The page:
Kettlebell Workout For Seniors (50+)

I’m personally not a big fan of the term ‘senior’. The images it conjures up are far different than the folks in the 50+ age group that, for example, I’ve met and trained with at RKC events.  I have personal training and boot camp clients that defy ‘senior’ in every sense of the word.  And I certainly won’t be excited about being called a senior myself 20 or so years from now 🙂

But in the context of this article, I’m going to use it to refer to individuals over the age of 50. I’ll outline specific training requirements and benefits of working with kettlebells for people in this age group, and then provide you with a kettlebell workout designed specifically for seniors.

Training Requirements

1. Get medical clearance from your doctor before starting an exercise program, especially if you have a pre-existing condition. Ask if there are any activities you should avoid. Start slow. If you haven’t been active in a while, it can be harmful to go “all out.” Instead, build up your exercise program little by little.

2. Get a qualified instructor who can regress the workouts to your ability and needs. Ideally this would be in person; if for whatever reason that’s not possible, at minimum get some personal guideance in a coaching program like this one: The Kettlebell Basics Weekly Workouts program


1. Kettlebell training – done right – leads to stronger muscles, which in turn lead to multiple benefits, such as:

  • less degeneration of cognitive function
  • reversal of muscle wastage
  • decreased risk of alzheimer’s
  • control of diabetes

2. Exercise is the key to staying strong, energetic, and healthy as you get older. It can help you manage the symptoms of illness and pain, maintain your independence, and even reverse some of the symptoms of aging. Regular exercise, by building strength and stamina, prevents loss of bone mass and improves balance, actually reducing your risk of falling.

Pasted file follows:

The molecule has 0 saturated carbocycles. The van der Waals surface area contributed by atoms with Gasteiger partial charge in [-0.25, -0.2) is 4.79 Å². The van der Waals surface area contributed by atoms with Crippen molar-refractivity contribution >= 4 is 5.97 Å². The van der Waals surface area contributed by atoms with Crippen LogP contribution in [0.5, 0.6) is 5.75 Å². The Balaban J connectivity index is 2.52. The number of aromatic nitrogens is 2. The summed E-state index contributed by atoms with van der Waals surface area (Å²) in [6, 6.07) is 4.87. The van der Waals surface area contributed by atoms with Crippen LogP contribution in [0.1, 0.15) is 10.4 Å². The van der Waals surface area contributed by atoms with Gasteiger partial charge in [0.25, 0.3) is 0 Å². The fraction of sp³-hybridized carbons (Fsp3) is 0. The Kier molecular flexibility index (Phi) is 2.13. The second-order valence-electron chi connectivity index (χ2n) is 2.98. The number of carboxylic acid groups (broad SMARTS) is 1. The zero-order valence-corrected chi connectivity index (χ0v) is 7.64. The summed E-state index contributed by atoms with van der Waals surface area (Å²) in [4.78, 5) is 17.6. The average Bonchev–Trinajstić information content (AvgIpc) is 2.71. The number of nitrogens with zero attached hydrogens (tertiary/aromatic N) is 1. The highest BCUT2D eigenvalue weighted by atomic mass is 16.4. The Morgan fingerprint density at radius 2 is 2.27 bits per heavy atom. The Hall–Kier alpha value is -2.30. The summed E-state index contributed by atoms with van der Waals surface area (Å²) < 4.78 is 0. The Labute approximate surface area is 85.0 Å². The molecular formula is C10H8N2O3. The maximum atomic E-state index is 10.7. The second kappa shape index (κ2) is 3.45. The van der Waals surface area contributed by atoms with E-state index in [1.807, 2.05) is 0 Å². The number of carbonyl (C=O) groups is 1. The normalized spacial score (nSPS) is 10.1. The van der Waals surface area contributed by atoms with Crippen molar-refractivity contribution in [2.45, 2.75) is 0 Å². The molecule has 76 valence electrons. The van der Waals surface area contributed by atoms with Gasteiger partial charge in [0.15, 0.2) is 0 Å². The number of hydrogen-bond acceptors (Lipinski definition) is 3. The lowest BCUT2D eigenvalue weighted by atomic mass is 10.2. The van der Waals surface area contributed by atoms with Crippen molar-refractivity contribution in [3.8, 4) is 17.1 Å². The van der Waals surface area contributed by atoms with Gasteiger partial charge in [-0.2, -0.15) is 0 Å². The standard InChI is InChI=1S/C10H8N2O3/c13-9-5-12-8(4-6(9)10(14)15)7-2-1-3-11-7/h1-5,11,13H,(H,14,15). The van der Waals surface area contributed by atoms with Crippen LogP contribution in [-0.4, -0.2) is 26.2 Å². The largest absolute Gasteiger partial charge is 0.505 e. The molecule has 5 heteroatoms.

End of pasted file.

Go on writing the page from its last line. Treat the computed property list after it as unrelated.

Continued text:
3. Research has shown that strengthening exercises (like kettlebell training) are both safe and effective for women and men of all ages, including those who are not in perfect health. In fact, people with health concerns—including heart disease or arthritis—often benefit the most from an exercise program that includes lifting weights a few times each week.

Kettlebell Workout For Seniors

Now, keeping everything in mind I mentioned above, here is a kettlebell workout designed for seniors:

Warm Up

foam rolling/joint mobility exercises/dynamic warm up


  • 1 half or full Turkish get up (right and left)
  • 10 body weight or kettlebell squats
  • 15 kettlebell sumo deadlifts or swings

Repeat circuit three to five times. Rest as much as needed but as little as possible.

Finish with ~ 5 mins. of static stretching.

Questions about how to perform any of the exercises listed above?  Check out the kettlebell exercises section of this site: Kettlebell Exercises

In conclusion, kettlebell training is fantastic for folks over the age of 50. If you are in this age group, take into consideration the specific training requirements I listed in this article. Make sure you get a qualified instructor to give you some personal assistance in reaching your kettlebell training goals.  And train hard!

Thanks for reading and talk soon –

Forest Vance, RKC II

P.S. Signed up for my e-mail newsletter yet? You’ll get a free copy of my beginner’s guide to kettlebell training when you do so – just drop your name and best e-mail into the box at the upper right of the page to sign up now.

5 thoughts on “Kettlebell Workout For Seniors (50+)

  1. Pingback: Kettlebells For Seniors (part 2) | Kettlebell Basics

  2. vanessa walters

    I gave up kettlebells a year or so ago; I did too much too soon and gave up on them. I tried to do strength training with bands/tubing/dumbbells, but it wasn’t fun like kettlebells. So, at 62 I am doing kettlebells again…still fun, but I AM much more cautious with workouts. I am using a 20# bell and Lisa Shaffer’s book/dvd. Im doing better this time around. Kettlebells ARE STILL MUCH more fun and rewarding for strength training…

    1. admin

      Hey Vanessa –

      Glad to hear you are back at it.

      Yes, great idea to ease into it and get your form down before you scale up the intensity.

      I would highly recommend you get w a certified KB instructor in your area if at all possible for some in-person instruction too.

      Thanks for the comment!


      1. vanessa

        Im at it (again); I own 3 kettlebells (20#, 26# and 35#, the sizes recommended to me to buy and use by ‘hardcore’ kettlebell websites); but even the 20# is TOO heavy to use very long. So, I am buying a 13# kettlebell to start over (again) and get my form down. There are NO kettlebells trainers in these parts; but I do own Lisa Shaffer’s dvd and her spiral bound book :” Get in the Best Shape of Your Life” which is as detailed instruction for beginners as I have found. I cant do kettlebell dvd workouts, they go too fast for me. And I dont have a home computer to use; I use a library computer. If you have a print book I can use (like Lisa’s) that would be a big help. Im 66 now, still active; I want over-all fitness, not a bodybuilder. Just want to stay as healthy,fit, strong and ornery as possible.

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